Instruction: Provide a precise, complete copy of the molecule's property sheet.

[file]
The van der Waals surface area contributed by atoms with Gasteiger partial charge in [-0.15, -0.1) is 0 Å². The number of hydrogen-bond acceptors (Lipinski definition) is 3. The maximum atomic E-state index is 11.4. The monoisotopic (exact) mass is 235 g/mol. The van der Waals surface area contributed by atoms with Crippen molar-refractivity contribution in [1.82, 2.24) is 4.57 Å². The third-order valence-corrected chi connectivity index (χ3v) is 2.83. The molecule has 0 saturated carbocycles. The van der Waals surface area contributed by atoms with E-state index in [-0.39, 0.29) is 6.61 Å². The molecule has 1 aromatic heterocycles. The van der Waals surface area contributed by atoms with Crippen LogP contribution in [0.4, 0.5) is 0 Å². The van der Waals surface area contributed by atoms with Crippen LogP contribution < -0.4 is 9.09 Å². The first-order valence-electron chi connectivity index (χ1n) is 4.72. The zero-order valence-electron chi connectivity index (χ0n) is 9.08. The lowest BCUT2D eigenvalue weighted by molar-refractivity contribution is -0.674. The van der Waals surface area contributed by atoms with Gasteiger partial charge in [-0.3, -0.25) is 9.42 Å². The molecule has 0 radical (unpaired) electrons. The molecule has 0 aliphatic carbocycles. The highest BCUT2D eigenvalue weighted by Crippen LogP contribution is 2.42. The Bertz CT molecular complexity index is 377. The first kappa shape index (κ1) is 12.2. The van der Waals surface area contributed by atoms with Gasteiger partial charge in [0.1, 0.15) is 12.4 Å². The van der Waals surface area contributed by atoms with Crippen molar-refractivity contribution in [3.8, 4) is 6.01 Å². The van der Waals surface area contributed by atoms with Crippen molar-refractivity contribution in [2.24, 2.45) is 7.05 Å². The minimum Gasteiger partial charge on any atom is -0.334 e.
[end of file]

The van der Waals surface area contributed by atoms with Gasteiger partial charge in [-0.15, -0.1) is 0 Å². The number of hydrogen-bond acceptors (Lipinski definition) is 3. The maximum atomic E-state index is 11.4. The monoisotopic (exact) mass is 235 g/mol. The van der Waals surface area contributed by atoms with Crippen molar-refractivity contribution in [1.82, 2.24) is 4.57 Å². The third-order valence-corrected chi connectivity index (χ3v) is 2.83. The molecule has 0 saturated carbocycles. The van der Waals surface area contributed by atoms with E-state index in [-0.39, 0.29) is 6.61 Å². The molecule has 1 aromatic heterocycles. The van der Waals surface area contributed by atoms with Crippen LogP contribution in [0.4, 0.5) is 0 Å². The van der Waals surface area contributed by atoms with Crippen LogP contribution < -0.4 is 9.09 Å². The first-order valence-electron chi connectivity index (χ1n) is 4.72. The zero-order valence-electron chi connectivity index (χ0n) is 9.08. The lowest BCUT2D eigenvalue weighted by molar-refractivity contribution is -0.674. The van der Waals surface area contributed by atoms with Gasteiger partial charge in [-0.3, -0.25) is 9.42 Å². The molecule has 0 radical (unpaired) electrons. The molecule has 0 aliphatic carbocycles. The highest BCUT2D eigenvalue weighted by Crippen LogP contribution is 2.42. The Bertz CT molecular complexity index is 377. The first kappa shape index (κ1) is 12.2. The van der Waals surface area contributed by atoms with Gasteiger partial charge in [0.1, 0.15) is 12.4 Å². The van der Waals surface area contributed by atoms with Crippen molar-refractivity contribution in [3.8, 4) is 6.01 Å². The van der Waals surface area contributed by atoms with Crippen molar-refractivity contribution in [2.24, 2.45) is 7.05 Å². The minimum Gasteiger partial charge on any atom is -0.334 e.